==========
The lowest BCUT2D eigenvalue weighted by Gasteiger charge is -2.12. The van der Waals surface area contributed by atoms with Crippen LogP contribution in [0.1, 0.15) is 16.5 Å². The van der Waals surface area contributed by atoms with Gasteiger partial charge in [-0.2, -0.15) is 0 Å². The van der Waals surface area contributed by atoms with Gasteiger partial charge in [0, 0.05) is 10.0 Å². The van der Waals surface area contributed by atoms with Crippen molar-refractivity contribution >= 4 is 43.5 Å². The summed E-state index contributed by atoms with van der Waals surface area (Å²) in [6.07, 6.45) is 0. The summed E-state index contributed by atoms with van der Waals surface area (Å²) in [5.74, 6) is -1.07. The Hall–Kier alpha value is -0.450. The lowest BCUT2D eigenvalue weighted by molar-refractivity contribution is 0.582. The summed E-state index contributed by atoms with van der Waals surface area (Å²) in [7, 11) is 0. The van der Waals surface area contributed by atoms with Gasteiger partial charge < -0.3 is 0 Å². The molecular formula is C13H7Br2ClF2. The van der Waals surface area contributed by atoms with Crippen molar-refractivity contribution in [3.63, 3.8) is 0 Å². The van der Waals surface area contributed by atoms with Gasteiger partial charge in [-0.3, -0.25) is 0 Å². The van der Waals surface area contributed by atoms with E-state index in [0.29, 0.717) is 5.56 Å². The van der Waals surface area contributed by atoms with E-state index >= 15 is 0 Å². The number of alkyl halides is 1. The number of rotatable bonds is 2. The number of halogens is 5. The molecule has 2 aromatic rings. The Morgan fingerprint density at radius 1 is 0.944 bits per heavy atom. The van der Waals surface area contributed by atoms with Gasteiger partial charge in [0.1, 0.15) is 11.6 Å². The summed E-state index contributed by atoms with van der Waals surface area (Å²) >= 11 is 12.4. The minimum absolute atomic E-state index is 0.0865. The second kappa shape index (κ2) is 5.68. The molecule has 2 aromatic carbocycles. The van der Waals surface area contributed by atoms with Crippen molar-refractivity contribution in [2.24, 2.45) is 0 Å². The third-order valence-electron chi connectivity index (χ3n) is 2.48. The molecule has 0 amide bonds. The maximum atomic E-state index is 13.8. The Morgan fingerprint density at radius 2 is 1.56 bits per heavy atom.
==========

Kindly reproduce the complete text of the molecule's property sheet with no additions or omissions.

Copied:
The lowest BCUT2D eigenvalue weighted by Gasteiger charge is -2.12. The van der Waals surface area contributed by atoms with Crippen LogP contribution in [0.1, 0.15) is 16.5 Å². The van der Waals surface area contributed by atoms with Gasteiger partial charge in [-0.2, -0.15) is 0 Å². The van der Waals surface area contributed by atoms with Gasteiger partial charge in [0, 0.05) is 10.0 Å². The van der Waals surface area contributed by atoms with Crippen molar-refractivity contribution >= 4 is 43.5 Å². The summed E-state index contributed by atoms with van der Waals surface area (Å²) in [6.07, 6.45) is 0. The summed E-state index contributed by atoms with van der Waals surface area (Å²) in [5.74, 6) is -1.07. The Hall–Kier alpha value is -0.450. The lowest BCUT2D eigenvalue weighted by molar-refractivity contribution is 0.582. The summed E-state index contributed by atoms with van der Waals surface area (Å²) in [7, 11) is 0. The van der Waals surface area contributed by atoms with Gasteiger partial charge < -0.3 is 0 Å². The molecular formula is C13H7Br2ClF2. The van der Waals surface area contributed by atoms with Crippen molar-refractivity contribution in [3.63, 3.8) is 0 Å². The van der Waals surface area contributed by atoms with Gasteiger partial charge in [-0.3, -0.25) is 0 Å². The van der Waals surface area contributed by atoms with E-state index in [0.29, 0.717) is 5.56 Å². The van der Waals surface area contributed by atoms with E-state index >= 15 is 0 Å². The number of alkyl halides is 1. The number of rotatable bonds is 2. The number of halogens is 5. The molecule has 2 aromatic rings. The Morgan fingerprint density at radius 1 is 0.944 bits per heavy atom. The van der Waals surface area contributed by atoms with Gasteiger partial charge in [0.1, 0.15) is 11.6 Å². The summed E-state index contributed by atoms with van der Waals surface area (Å²) >= 11 is 12.4. The minimum absolute atomic E-state index is 0.0865. The second kappa shape index (κ2) is 5.68. The molecule has 2 aromatic carbocycles. The van der Waals surface area contributed by atoms with Crippen molar-refractivity contribution in [2.24, 2.45) is 0 Å². The third-order valence-electron chi connectivity index (χ3n) is 2.48. The molecule has 0 amide bonds. The maximum atomic E-state index is 13.8. The Morgan fingerprint density at radius 2 is 1.56 bits per heavy atom.